The reason I tell you about Helo is because those who are reading this most likely have their own “Helo”. Your best friend. Your confidant. Your running buddy. Your child’s partner-in-crime. Your cat’s dog. We have been referring to dogs as Man’s Best Friend since the Stone Age. We have developed special foods for them and special contraptions to keep them safe and at our side while we venture out. We even buy them their own beds. We invest our time and love into these beasts because we want them to share our lives with us to the fullest. So, when we find out that they are suffering and we can’t explain it to them or fix them, our hearts hurt- an awful sort of pain that cannot be explained, but can only be felt as if an elephant were sitting on our chest. It is a crushing, helpless pain.

Cancer Symposiums and Big Words: A few years ago, I went to the American Society of Hematology/Lymphoma symposium with my husband, who was presenting some research. Quite unsure of what I was looking at (lots of graphs, lots of pictures, and many big words that far surpassed my five-syllable limit), I meandered around the conference, nodding my head at all the doctors and scientists. They were unleashing their medical jargon onto me, unknowing that I was, in fact, not a doctor or scientist. I nodded along silently and listened, trying to understand.

Finally, I came across the last poster at the conference: Abstract 154. Quickly scanning all the big words, as to avoid any lengthy conversation in which I would have to respond, “I give up! I’m not a doctor!”, I saw the word “canine” over and over. This was a poster about canine cancer! I ran to get my husband to make sense of what I was seeing. I made him ask the presenting veterinarian a series of questions, then translate the information back to me in Layman terms. What we learned was that using human medicine models to base their research on helped to formulate further studies in treating canine cancer. The research found that there was enough comparable information to help refine and develop treatments for B-cell malignancies in canines!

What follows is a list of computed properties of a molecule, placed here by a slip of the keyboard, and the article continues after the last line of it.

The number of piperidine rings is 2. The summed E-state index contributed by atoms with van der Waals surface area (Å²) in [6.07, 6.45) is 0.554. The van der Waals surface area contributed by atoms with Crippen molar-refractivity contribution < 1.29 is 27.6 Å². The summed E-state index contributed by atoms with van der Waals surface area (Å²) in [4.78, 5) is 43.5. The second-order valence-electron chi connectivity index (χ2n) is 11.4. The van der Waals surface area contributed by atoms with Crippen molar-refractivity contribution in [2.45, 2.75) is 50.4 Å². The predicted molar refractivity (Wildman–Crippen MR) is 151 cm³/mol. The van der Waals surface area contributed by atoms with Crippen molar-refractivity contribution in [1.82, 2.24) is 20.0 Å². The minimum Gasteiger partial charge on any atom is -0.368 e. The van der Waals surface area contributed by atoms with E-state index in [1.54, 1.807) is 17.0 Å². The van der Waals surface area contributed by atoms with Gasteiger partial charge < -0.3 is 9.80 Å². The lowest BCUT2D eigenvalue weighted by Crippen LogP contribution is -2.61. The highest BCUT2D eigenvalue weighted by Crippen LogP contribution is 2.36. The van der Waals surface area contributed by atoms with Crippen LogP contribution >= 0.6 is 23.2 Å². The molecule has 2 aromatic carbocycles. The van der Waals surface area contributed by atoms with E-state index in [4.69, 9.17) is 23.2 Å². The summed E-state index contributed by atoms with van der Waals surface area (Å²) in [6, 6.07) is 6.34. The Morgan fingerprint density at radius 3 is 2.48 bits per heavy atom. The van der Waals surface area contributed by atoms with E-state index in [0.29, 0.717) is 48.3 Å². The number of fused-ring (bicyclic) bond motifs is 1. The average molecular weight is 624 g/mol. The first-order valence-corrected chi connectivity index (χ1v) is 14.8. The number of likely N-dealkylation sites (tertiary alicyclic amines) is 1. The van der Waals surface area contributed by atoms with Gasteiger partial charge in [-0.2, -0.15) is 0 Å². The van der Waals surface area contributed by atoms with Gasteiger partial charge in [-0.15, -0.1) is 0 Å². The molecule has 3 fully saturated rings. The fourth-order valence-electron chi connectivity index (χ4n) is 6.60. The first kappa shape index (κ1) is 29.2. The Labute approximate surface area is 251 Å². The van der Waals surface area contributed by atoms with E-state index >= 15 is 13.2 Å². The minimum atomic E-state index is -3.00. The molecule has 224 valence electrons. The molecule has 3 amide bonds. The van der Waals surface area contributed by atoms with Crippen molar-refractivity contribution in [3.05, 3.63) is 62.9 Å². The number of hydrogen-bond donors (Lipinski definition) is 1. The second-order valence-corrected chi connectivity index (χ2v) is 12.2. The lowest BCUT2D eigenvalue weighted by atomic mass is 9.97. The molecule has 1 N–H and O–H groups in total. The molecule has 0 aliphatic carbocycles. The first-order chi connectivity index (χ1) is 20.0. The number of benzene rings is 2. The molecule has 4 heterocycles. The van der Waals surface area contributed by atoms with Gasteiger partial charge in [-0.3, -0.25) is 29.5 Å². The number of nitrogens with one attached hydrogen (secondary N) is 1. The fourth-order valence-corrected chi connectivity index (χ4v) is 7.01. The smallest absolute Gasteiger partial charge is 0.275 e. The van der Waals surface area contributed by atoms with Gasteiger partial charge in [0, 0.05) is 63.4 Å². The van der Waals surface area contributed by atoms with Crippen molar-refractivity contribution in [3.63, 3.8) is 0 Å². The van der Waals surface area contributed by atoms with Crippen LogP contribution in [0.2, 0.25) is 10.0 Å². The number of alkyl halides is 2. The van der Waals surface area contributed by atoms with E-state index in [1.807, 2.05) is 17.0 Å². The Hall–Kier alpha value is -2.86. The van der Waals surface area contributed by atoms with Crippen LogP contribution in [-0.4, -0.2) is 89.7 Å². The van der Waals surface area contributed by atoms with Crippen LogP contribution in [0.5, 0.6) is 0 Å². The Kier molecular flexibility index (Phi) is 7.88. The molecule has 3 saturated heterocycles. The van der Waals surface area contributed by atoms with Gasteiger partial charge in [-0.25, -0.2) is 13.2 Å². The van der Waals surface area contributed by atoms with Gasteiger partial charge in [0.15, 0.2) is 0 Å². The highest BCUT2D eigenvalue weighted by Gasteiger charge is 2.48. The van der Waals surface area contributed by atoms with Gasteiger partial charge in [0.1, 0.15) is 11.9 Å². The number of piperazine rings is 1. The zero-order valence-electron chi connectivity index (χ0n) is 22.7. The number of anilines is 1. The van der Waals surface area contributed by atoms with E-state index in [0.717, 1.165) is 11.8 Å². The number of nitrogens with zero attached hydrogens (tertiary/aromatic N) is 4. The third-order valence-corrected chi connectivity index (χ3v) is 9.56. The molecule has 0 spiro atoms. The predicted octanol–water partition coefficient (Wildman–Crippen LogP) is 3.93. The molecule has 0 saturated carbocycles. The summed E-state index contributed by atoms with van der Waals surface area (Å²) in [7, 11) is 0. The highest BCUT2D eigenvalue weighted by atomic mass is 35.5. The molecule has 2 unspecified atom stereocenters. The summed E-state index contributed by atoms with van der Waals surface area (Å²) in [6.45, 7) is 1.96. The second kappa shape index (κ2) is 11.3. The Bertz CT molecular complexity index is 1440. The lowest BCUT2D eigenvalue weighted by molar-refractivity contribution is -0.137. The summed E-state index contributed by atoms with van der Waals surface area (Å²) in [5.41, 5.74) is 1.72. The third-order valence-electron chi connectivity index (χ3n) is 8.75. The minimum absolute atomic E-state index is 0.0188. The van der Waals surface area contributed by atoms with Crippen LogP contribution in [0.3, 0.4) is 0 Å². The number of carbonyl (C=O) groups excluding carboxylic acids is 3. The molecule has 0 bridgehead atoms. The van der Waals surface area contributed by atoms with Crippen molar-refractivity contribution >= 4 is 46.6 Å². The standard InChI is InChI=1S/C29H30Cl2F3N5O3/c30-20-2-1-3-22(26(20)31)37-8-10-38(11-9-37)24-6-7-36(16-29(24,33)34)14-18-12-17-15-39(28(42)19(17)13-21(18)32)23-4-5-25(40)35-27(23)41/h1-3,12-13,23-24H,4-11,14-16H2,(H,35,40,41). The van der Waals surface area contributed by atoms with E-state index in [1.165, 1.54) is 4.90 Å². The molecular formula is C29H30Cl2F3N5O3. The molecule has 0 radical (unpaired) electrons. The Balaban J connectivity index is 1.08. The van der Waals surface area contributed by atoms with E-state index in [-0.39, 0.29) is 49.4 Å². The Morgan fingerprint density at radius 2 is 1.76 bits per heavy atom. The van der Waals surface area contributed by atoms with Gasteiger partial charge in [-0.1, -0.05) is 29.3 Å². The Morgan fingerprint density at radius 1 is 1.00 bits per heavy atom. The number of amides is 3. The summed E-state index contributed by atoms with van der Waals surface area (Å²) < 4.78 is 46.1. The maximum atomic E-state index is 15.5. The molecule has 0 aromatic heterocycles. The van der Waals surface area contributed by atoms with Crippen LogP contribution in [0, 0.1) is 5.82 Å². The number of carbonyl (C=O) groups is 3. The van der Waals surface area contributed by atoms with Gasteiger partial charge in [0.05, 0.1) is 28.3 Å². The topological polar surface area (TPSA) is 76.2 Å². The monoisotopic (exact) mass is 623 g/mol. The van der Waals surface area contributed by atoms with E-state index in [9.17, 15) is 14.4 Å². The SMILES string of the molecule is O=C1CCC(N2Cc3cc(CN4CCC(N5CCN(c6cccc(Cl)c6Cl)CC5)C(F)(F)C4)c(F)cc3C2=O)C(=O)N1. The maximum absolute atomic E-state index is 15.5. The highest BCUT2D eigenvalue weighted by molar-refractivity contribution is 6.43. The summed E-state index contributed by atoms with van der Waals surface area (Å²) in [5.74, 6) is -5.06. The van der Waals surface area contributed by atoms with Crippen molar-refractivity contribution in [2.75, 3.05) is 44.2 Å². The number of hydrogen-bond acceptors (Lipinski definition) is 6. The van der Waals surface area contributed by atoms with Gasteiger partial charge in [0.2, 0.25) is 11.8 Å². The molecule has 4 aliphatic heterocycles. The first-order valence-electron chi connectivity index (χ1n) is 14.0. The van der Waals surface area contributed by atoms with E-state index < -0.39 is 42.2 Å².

The Puppy Up Foundation: Their mission is to to better develop cancer treatments that benefit both pets and people. They do this by raising awareness about the disease, educating about canine cancer, and raising funds through annual Puppy Up Walks in different states.

This November, Hollywood Feed is teaming up with the Puppy Up Foundation to help spread awareness and to raise research funding. The weekend of November 12 & 13th, Hollywood Feed will donate all the proceeds from our Self Dog Washes in multiple locations to the Puppy Up Foundation. The Self Dog Wash is $9.99 and includes shampoo, conditioner, brushes, towels and blow dryers. If you are not in an area near one of our Self Dog Wash locations, you can go to Puppy Up Foundation’s website ( to donate and learn more.

Related: Puppy Up Walk: Canine Cancer Awareness

Shop Puppy Up Gear

All proceeds from Puppy Up Gear go directly to The Puppy Up Organization.

Previous Post Next Post

  • Laurel Wiedower
Comments 1
  • Renee Mills
    Renee Mills

    Recently, we had a scare ourselves. Our 9 week old bloodhound was suspected of having lymphoma. Through further testing, they found that Beau had an infection somewhere in his little body. We are in the process of finding the infection. When they told me he had cancer, I was devastated! Even though we had him only a few short weeks, I love him so much. My story turned out fantastic, but I know others have not. The point I am trying to make is “never give up!”

Leave a comment
Your Name:*
Email Address:*
Message: *

Please note: comments must be approved before they are published.

* Required Fields